It [the song] avoids shallow promises of earthly comfort in favor of the ultimate comfort — no matter our earthly destiny — found in Christ. And it’s a beautiful song, covered by countless Christian artists.

The core of the dispute is the mainline break with orthodoxy on the very nature of God and mission of Jesus. In orthodox Christianity, sin demands sacrifice. God’s wrath against sin — our sin — was atoned through Christ’s sacrifice. Or, as the Prophet Isaiah prophesied: “But he was pierced for our transgressions, he was crushed for our iniquities; the punishment that brought us peace was on him, and by his wounds we are healed.”

This is the essence of the doctrine of substitutionary atonement, and mainline protestantism is increasingly rejecting it in favor of a doctrine that places Jesus not as Savior in the orthodox sense but more as an example of love and nonviolent resistance, Gandhi on divine steroids.

The importance of rejecting substitutionary atonement is tough to overstate, with ramifications across the full spectrum of spiritual, social, and cultural engagement. In fact, it’s likely one of the key reasons for  the steep decline in mainline churches. After all, when the purpose of Christ’s presence on earth is ripped from its eternal context and placed firmly within (and relegated to) the world of “social justice” and earthly systems of oppression, there’s little that church offers that, say, the Sierra Club, Greenpeace, Occupy Wall Street, or a subscription to Mother Jones can’t also supply.

If, on the other hand, Christ represents the sole source of our eternal hope, then church offers something that no political movement can replicate or replace. No amount of “social justice” or political liberation can save your soul.

A comment posted on John Meunier’s blog:

This song was also sung at the recent worship service when the new archbishop of Canterbury, Justin Welby took office — at HIS request. As I followed the tweets for the service, a number of people noted that about half the congregation refused to sing the words about God’s wrath.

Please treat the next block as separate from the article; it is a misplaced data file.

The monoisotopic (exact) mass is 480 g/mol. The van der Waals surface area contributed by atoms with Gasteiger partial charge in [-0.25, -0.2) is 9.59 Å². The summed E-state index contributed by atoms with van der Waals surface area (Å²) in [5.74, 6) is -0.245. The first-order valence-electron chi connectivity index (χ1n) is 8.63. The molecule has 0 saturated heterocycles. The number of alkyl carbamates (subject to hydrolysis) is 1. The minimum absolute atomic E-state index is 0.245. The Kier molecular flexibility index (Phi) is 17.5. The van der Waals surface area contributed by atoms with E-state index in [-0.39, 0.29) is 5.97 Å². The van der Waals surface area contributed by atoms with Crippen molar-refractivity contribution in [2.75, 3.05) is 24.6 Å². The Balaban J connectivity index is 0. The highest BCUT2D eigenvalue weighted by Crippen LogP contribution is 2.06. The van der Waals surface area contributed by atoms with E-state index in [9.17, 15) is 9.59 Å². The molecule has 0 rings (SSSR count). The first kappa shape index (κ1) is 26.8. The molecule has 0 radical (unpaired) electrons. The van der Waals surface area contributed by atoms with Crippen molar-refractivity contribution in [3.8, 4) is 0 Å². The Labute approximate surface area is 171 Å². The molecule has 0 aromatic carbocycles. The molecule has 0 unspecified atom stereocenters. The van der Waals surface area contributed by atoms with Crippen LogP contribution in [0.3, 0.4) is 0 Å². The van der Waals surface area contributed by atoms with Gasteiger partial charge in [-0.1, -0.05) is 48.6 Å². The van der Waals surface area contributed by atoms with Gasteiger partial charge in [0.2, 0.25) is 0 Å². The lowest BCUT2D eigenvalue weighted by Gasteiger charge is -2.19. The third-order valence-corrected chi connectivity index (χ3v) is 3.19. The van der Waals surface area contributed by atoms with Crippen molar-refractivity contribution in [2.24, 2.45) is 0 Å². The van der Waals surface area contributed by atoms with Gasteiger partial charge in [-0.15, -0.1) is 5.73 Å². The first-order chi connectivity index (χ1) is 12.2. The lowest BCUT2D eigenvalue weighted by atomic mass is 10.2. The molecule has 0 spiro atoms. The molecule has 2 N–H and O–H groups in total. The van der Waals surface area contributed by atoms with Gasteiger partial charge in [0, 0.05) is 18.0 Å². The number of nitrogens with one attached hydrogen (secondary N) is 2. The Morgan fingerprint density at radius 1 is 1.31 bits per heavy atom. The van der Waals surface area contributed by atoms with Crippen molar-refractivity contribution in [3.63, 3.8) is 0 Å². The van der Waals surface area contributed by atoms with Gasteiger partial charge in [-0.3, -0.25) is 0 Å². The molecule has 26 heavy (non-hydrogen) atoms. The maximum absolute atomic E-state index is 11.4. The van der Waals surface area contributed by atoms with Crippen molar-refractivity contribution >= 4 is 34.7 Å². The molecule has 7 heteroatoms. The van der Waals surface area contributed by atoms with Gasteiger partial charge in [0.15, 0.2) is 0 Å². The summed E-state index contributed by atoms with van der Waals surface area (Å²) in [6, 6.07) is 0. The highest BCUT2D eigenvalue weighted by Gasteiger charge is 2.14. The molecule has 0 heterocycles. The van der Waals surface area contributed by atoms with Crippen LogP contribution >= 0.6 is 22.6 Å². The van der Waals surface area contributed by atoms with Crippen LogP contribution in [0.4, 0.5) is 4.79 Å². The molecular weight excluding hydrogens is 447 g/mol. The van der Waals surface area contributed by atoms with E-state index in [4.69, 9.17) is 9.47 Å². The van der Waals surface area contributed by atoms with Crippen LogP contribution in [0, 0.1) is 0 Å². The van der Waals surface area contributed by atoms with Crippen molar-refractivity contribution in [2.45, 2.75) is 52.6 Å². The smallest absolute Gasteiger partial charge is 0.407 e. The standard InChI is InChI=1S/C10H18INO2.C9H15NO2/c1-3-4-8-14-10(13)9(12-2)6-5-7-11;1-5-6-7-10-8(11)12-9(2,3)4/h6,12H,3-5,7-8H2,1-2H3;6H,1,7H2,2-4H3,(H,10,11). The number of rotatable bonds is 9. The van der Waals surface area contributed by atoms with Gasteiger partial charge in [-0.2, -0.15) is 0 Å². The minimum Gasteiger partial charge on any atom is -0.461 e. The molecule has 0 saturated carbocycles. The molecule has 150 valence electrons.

Frankly, I am clear that John Wesley would like the author’s words. He emphasized the need for sinners (including Methodists) to “flee from the wrath to come”. I know you have written about this in the past. I am pretty well convinced that our reluctance to consider the wrath of God is one of the reasons the church has lost it’s emphasis on winning souls.

You know, after reading that last one, I’m determined to return to the top of this article, replay the video and sing loud and strong.

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November 10, 2010

Wednesday Link List

One of the more interesting lists of lynx links I’ve posted in a long time…

  • Starting out, here’s the ultimate list of stats comparing the NIV 2011 with previous NIV editions.    Lots of changes in Ruth, Ezra, Amos and Jonah.  And III John.   But nothing like the 32% new content in Galatians.   The least renovated is Song of Solomon, with other low change rates in II Kings and Esther.
  • Very shocked to learn recently about the accident involving Ruth Graham’s husband Greg, who was in a major automobile accident.  (Ruth is a daughter of Ruth Bell Graham and Billy Graham.)   Pray for Ruth, Greg and their three sons.  You can follow some of the story by clicking on the ministry website, selecting Ruth’s blog, and scrolling back to September 30th’s entry.   Really, really try to remember to pray for this family.
  • Barry Simmons has embedded a film clip dramatizing a critical moment in Martin Luther’s trial before the Diet of Worms, where he is given a chance to renounce his beliefs.     Where would we be today if Luther hadn’t stood up the doctrinal corruption that was taking place at the time?  (No, this Diet isn’t a weight-loss program.   Click here and here to learn more.)
  • Speaking of film clips, a regular reader — and one-time guest contributor to this blog — Simon Fraser University film student Nathan Douglas scored an opportunity to do a film review for Christianity Today magazine of a Finnish movie releasing on DVD in February, Letters to Father Jacob.
  • Here’s a link to last night’s story on ABC World News about pastors who have lost their faith but can’t afford to lose their jobs. “…When speaking to parishioners, they tried to stick to the sections of the Bible that they still believed in — the parts about being a good person. Both said that they would like to leave their jobs though they can’t afford to.
  • Timmy Brister at the blog, Provocations and Paintings has been busy reading AND: The Gathered and Scattered Church by Hugh Halter and Matt Smay, and highlights two videos that were used to open the AND Conference.   I really like these videos, which help make the point of encouraging the blending the missional and the attractional approaches to church.